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Publication numberUS20020025022 A1
Publication typeApplication
Application numberUS 09/916,269
Publication dateFeb 28, 2002
Filing dateJul 30, 2001
Priority dateAug 1, 2000
Also published asUS6847698
Publication number09916269, 916269, US 2002/0025022 A1, US 2002/025022 A1, US 20020025022 A1, US 20020025022A1, US 2002025022 A1, US 2002025022A1, US-A1-20020025022, US-A1-2002025022, US2002/0025022A1, US2002/025022A1, US20020025022 A1, US20020025022A1, US2002025022 A1, US2002025022A1
InventorsNoriyuki Kaifu, Kazuaki Tashiro, Osamu Yuki
Original AssigneeNoriyuki Kaifu, Kazuaki Tashiro, Osamu Yuki
Export CitationBiBTeX, EndNote, RefMan
External Links: USPTO, USPTO Assignment, Espacenet
Radiation image sensing apparatus
US 20020025022 A1
Abstract
When a phototimer unit is used for exposure control, a deterioration in a S/N ratio occurs, and optimal exposure cannot be performed due to a deviation from a proper image sensing position and the like. Therefore, there is provided a radiation image sensing apparatus comprising an X-ray image sensing panel which is capable of non-destructive reading and adapted to sense an object image by allowing radiation from an X-ray source to pass through an object, and a control circuit adapted to perform control to stop emission of radiation from the X-ray source on the basis of a signal obtained from the X-ray image sensing panel by non-destructive reading in the image sensing operation.
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Claims(16)
What is claimed is:
1. A radiation image sensing apparatus comprising:
an image sensing unit which is capable of non-destructive reading, adapted to sense an object image by allowing radiation from a radiation source to pass through an object; and
a control circuit adapted to perform control to stop emission of radiation from the radiation source on the basis of a signal obtained from said image sensing unit by non-destructive reading in the image sensing operation.
2. An apparatus according to claim 1, further comprising a switching circuit adapted to switch reading modes of said image sensing unit, said switching circuit switching the reading mode of said image sensing unit to a non-destructive reading mode in the image sensing operation.
3. An apparatus according to claim 1, wherein said image sensing unit includes a pixel portion including a photoelectric conversion element and a reading transistor, the photoelectric conversion element of the pixel portion being connected to a control terminal of the reading transistor.
4. An apparatus according to claim 3, wherein a load is connected to one main electrode terminal of the reading transistor, and the transistor is formed by an amplifier having a voltage amplification factor of substantially 1.
5. An apparatus according to claim 4, wherein the load is a constant current source or a resistor.
6. An apparatus according to claim 3, wherein a switching transistor adapted to select a pixel portion in a row direction is connected in series with the reading transistor.
7. An apparatus according to claim 3, wherein a reset transistor is connected in series with the photoelectric conversion element, and the reset transistor is controlled in accordance with a mode switching signal to switch the reading mode to a normal reading mode or a non-destructive reading mode.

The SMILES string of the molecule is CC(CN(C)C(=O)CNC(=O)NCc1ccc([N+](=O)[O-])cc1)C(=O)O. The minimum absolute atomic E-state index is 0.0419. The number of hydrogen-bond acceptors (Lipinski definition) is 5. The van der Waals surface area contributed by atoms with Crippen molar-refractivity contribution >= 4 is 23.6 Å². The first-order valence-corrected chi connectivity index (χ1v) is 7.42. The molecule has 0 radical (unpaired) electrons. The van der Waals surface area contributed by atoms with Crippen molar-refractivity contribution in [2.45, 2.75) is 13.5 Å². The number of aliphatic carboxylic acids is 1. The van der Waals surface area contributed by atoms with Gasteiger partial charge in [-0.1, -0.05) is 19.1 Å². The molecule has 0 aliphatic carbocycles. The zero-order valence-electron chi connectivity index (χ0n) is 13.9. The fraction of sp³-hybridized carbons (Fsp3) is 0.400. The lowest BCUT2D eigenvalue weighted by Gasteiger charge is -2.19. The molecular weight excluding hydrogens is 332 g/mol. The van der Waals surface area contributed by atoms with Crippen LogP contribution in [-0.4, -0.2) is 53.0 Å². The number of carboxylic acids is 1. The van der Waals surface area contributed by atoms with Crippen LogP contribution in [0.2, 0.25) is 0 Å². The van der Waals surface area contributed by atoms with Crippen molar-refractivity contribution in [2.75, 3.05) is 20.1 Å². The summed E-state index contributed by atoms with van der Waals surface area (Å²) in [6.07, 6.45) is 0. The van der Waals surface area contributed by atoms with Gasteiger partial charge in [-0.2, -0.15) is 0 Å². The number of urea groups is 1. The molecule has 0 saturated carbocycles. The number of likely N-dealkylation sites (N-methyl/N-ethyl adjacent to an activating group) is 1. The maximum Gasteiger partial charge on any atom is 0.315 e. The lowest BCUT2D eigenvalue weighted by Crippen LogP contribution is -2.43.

8. An apparatus according to claim 1, wherein said control circuit comprises a pattern recognizing circuit adapted to perform pattern recognition on the basis of an output from said image sensing unit, a detection circuit adapted to detect a radiation amount on the basis of the pattern recognition result obtained by the pattern recognizing circuit, and a generation circuit adapted to generate a reference value for a most appropriate radiation amount on the basis of the pattern recognition result obtained by the pattern recognizing circuit.
9. An apparatus according to claim 8, wherein said reference value is generated for a most appropriate radiation amount on the basis of the pattern recognition result obtained by the pattern recognizing circuit.
10. An apparatus according to claim 8, wherein said control circuit detects a radiation amount by using the detection circuit while performing non-destructive reading from said image sensing unit in the image sensing operation, and stops emission of radiation from the radiation source when the radiation amount becomes not less than the reference value.
11. An apparatus according to claim 8, wherein said control circuit detects a most appropriate image sensing time while performing non-destructive reading from said image sensing unit in the image sensing operation, and stops emission of radiation from the radiation source when the image sensing time reaches the most appropriate image sensing time.
12. An apparatus according to claim 8, wherein said control circuit includes an addition circuit adapted to add outputs from said image sensing means.
13. An apparatus according to claim 12, wherein the addition circuit performs weighted addition based on a reference pattern.
14. An apparatus according to claim 13, wherein the reference pattern is generated on the basis of the pattern recognition result.
15. An apparatus according to claim 1, further comprising a difference circuit adapted to obtain a radiation image sensing output by subtracting an output from said image sensing unit which is obtained before emission of radiation from an output from said image sensing means which is obtained after emission of radiation from the radiation source is stopped.